Three Latin American countries hold elections next month — Brazil, Uruguay and Bolivia — a crunch test for ruling leftists seeking to bolster budding dynasties in the face of a regional slowdown.
All three countries have become symbols of the region’s leftward tilt in recent years, but only Bolivia looks sure to continue the trend.
In Brazil, Dilma Rousseff, an economist and former guerrilla with a no-nonsense reputation, is trying to extend the Workers’ Party’s nearly 12-year reign by winning a second term like her charismatic predecessor, Luiz Inácio Lula da Silva.
In Uruguay, fellow ex-guerrilla José Mujica, a folksy iconoclast known for legalizing marijuana and living in a run-down house, is looking to hand power back to his Broad Front party predecessor, medical doctor Tabaré Vázquez, the country’s president from 2005 to 2010.
And in Bolivia, Evo Morales, a virulent critic of the United States who became the country’s first indigenous president in 2006, is seeking a third term after winning a Supreme Court ruling allowing him to stand again under a new constitution.
“If you had asked me about these elections a year ago, I’d have told you that in all three cases the ruling parties were sure to win,” said Carlos Malamud, a Latin America specialist at the Real Instituto Elcano in Madrid.
“But these past few months, in both Uruguay and Brazil, the scenario has evolved considerably.”
In Brazil, the largest economy in Latin America and seventh-largest in the world, the October 5 vote has been shaken by the shocking plane crash that killed Socialist candidate Eduardo Campos last month.
His running mate, 56-year-old environmentalist Marina Silva, took his place and immediately emerged as a far greater threat to Rousseff, 66.
The latest opinion poll indicates Silva would win an October 26 runoff against the incumbent by a margin of 47 percent to 43 percent.
Silva, an Evangelical Christian who appeals to both religious conservatives and the left, has vowed to be Brazil’s first “poor, black” president, scooping up undecided voters with the promise of a new direction for a recession-hit country swept by massive protests last year.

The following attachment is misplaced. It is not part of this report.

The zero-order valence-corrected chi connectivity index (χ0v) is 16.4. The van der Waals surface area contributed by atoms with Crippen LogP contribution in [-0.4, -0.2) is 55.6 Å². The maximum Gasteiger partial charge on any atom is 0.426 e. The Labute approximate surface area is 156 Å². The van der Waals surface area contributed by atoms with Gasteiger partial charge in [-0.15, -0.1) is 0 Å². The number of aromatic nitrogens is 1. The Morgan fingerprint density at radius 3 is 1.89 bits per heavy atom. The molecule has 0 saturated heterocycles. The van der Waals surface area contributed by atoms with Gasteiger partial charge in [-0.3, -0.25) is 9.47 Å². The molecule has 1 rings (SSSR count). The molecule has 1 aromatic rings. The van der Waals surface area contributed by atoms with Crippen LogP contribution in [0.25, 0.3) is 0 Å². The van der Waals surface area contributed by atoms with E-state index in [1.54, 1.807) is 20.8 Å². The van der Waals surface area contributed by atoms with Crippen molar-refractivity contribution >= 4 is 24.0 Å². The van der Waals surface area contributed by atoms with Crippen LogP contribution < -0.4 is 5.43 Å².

“She has come to embody the face of change,” said André César of consultancy Prospectiva.
In Uruguay, the race for the October 26 vote has also been rattled by an unexpected latecomer.
Luis Lacalle Pou, the son of a former president, defied forecasts to win the center-right National Party’s primary in June, and has since shot up in the polls.
The latest gives him 28 percent of the vote, to 40 percent for Vazquez.
The little-known 41-year-old has brought new energy to a race long seen as a cinch for 74-year-old Vázquez, who doesn’t use social networks, refuses debates and “thinks the electorate is still the same as 10 years ago,” said Ricardo López Göttig of regional think-tank Cadal.
Both the Brazilian and Uruguayan newcomers have been boosted by “a climate of disappointment, fatigue, a general bad mood after a series of leftist governments,” said Adolfo Garcé, a social scientist at Montevideo University.
Morales, the exception
Bolivia’s October 12 vote looks less volatile, with Morales polling at 56 percent — far ahead of center-right rival Samuel Doria Medina’s 17 percent.
Morales, 54, has also refused to debate his opponent.
But with economic growth projected at five percent this year, he doesn’t need to.
“Morales has never debated in his previous elections and that has always brought him success. Why would he do it now?” said Marcelo Silva, a professor at La Paz University.
But elsewhere in the region, the end of a so-called “golden decade” of strong economic growth has brought an increasingly restless electorate, said Daniel Zovatto, Latin America director at the International Institute for Democracy and Electoral Assistance.
After expanding by 5.9 percent in 2010 and 4.3 percent in 2011, the region’s economies are expected to grow just 2.7 percent this year, according to the Economic Commission for Latin America and the Caribbean.
“Part of the new middle class could slip back into poverty. Or demand a better quality of life, more public services,” said Zovatto.
“The winds of change are starting to blow in the region.”